Thousands of indie songwriters are now speaking out against major music publishers like Sony/ATV, Warner/Chappell, and Universal Music Publishing Group (UMPG) over a questionable ‘black box’ collection scheme.
As the U.S. Copyright Office mulls over competing bids to run the Mechanical Licensing Collective, indie songwriters and publishers are becoming increasingly vocal. Yesterday, the Copyright Office’s deadline for receiving comments on the selection of an MLC proposal lapsed, with hundreds of comments peppering the agency’s site.
Among the detailed commenters was the Nashville-based Songwriters Guild of America (SGA). The Guild is headed by songwriter and musician Rick Carnes and represents thousands of writers.
In a detailed filing submitted to the Copyright Office and Register of Copyrights, the SGA raised flags over plans by the major music publishers to claim hundreds of millions — if not billions — of dollars in unmatched and unclaimed royalties that likely belong to smaller songwriters.
The issue has been a serious sticking point since major publishers Warner/Chappell, Sony/ATV, and Universal Music Publishing Group (UMPG), among others, moved to control the Music Modernization Act’s Mechanical Licensing Collective, or MLC. Those publishers are represented by the National Music Publishers’ Association, or NMPA, which has remained silent on growing concerns about black box claiming processes.
The SGA emphatically underscored a serious conflict-of-interest problem. “As to the first criterion set forth in the prior section above, transparency and accountability, Congress had reasons for serious concern that certain inherent conflicts created by the MMA would require particularly intensive scrutiny of the Mechanical Collective at both the threshold of its designation, and over the later performance of its duties,” the SGA declared in its filing this week (full submission here).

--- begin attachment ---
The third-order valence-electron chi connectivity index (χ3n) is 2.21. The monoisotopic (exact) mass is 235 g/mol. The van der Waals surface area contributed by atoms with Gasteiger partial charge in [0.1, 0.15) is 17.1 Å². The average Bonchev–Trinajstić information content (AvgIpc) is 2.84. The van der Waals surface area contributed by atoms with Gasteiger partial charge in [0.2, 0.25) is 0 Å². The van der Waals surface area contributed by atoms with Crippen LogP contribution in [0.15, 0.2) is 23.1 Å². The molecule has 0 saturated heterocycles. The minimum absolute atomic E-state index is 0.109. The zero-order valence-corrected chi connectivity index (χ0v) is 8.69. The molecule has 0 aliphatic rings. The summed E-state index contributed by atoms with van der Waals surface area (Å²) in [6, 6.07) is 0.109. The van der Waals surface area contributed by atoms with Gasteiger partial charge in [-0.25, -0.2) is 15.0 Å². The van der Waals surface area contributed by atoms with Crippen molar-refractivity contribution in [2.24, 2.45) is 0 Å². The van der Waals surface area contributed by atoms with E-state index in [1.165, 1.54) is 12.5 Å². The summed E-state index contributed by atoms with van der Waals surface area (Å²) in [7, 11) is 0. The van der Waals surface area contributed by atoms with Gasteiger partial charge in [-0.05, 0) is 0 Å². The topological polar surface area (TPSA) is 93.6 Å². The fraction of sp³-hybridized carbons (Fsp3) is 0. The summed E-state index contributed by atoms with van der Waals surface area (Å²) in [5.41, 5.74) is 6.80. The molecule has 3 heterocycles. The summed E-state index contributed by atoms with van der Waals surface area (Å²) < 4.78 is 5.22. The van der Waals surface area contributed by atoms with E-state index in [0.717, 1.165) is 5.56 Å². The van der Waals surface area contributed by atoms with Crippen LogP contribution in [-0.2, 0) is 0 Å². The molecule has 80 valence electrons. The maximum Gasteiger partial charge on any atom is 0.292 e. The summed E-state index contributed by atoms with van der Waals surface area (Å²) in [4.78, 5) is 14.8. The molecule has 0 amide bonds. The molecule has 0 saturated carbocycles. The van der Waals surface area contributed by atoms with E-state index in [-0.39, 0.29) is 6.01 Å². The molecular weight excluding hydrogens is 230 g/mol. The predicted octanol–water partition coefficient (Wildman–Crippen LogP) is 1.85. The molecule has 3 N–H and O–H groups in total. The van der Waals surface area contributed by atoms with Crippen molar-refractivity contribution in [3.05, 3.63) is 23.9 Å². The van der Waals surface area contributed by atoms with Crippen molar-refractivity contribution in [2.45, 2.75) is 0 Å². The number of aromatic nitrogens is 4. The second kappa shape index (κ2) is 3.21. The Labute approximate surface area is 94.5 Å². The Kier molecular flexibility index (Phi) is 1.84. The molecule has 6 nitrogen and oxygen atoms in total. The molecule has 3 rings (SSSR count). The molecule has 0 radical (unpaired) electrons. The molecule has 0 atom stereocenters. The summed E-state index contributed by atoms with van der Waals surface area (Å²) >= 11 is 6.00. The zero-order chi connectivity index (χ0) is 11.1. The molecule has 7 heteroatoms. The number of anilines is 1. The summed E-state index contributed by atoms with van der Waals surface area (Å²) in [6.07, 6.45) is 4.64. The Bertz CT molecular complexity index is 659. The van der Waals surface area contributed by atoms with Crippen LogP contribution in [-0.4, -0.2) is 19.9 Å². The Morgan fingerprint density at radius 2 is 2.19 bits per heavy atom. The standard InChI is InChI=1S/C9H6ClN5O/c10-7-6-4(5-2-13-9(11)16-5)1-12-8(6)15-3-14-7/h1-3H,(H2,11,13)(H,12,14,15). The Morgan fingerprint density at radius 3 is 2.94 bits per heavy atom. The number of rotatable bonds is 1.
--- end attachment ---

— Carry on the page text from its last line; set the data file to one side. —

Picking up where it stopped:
“The most obvious of these conflicts concerns the role of the Mechanical Collective in seeking to identify the rightful owners of hundreds of millions of dollars in unmatched royalties that will shortly be turned over to the Collective for identification and distribution.”
Carnes is a board member of the AMLC, which opposes the NMPA-backed MLC submission. The group was largely formed to address perceived issues of unfair collusion among major music publishers.
Also chiming in: MusicAnswers, a group that has drawn more than 3,000 signatories for its ‘Declaration of Principles‘ surrounding fair music compensation and accounting transparency.
According to the group’s filing, major publishers are likely to claim more than a billion in unclaimed royalties, even though they have direct royalty-paying arrangements with major streaming companies like Spotify.
“A Board consisting largely of major music publishers, most of who have (or will have) direct licensing arrangements with digital music services, and whose royalties are therefore unlikely to flow through the MLC, strikes us as an inappropriate choice,” the group commented (full comment filing here).
“Moreover, because those same large publishers will receive the lion’s share of any distribution of unclaimed funds and would
have control over the distribution of those funds, it is a blatant conflict of interest for individuals representing those large publishers to occupy a significant number of the seats on the Board of Directors.”
Just yesterday, the highly-influential Recording Academy declined to endorse the NMPA-backed ‘consensus’ MLC, noting that the group needed time to vet through the competing proposals before making a decision.